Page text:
If you are a fast learner, tell them. Be eager, not desperate and don't give rambling answers. If you're excited to be there I'm sure they'll see it.

As someone who has hired many people for different types of jobs, it's not always the experience I was looking for...it was an attitude....the willingness to learn and eagerness to grow within the company that would impress me.

Above all, be yourself. And good luck!

Bridgette1129 Posted 25 Jan 2012 , 10:18pm
post #7 of 18

Thank you guys so much!

The nail polish thing is a great idea -- thankfully I don't have any on because they don't allow it at my school.

I didn't know if it would come off wrong to bring pictures even though it's for a counter position but I will definitely bring some.

You guys have been helpful. I'm always so bad at thinking on my feet and describing how I can be an asset.

I will for sure do some mock interviews. For some reason it's more awkward doing one that I know isn't real versus a real one.

mplaidgirl2 Posted 25 Jan 2012 , 10:34pm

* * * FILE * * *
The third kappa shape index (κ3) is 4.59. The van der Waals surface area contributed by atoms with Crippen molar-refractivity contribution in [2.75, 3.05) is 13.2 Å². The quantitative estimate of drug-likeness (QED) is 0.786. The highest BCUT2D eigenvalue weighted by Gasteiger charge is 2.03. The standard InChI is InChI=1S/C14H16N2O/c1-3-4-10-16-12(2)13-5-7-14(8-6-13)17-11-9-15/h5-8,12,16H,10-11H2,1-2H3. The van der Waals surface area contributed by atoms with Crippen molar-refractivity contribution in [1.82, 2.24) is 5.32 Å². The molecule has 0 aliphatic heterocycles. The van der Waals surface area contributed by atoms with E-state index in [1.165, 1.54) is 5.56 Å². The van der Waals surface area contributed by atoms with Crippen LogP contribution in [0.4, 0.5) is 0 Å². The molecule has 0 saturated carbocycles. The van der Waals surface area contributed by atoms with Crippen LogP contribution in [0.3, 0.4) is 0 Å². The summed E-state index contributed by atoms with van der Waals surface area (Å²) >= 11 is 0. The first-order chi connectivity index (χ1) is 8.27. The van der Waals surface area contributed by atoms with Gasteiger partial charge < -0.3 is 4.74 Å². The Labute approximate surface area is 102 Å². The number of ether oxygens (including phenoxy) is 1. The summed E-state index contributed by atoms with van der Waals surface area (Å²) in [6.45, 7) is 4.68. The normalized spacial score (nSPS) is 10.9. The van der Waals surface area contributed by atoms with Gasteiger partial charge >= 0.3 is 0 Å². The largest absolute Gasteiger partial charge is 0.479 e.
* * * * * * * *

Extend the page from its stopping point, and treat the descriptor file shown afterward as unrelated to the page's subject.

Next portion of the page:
post #8 of 18

I interview people all the time for a technology company. And I HATE when people lie about thier ability. You can always see right through them. Just be yourself. If you can't do something just tell them the truth... But of course add in that your a quick learner and have a passion for knowledge. I rather hear that I can teach someone something then having them lie to my face. It starts them off on a bad foot.

jason_kraft Posted 25 Jan 2012 , 10:52pm
post #9 of 18

Also don't forget to turn your cell phone off before the interview. I've had interviewees check their phone (which was on vibrate) during an interview, and one person even texted someone in the middle of answering a question. That's pretty much an instant fail.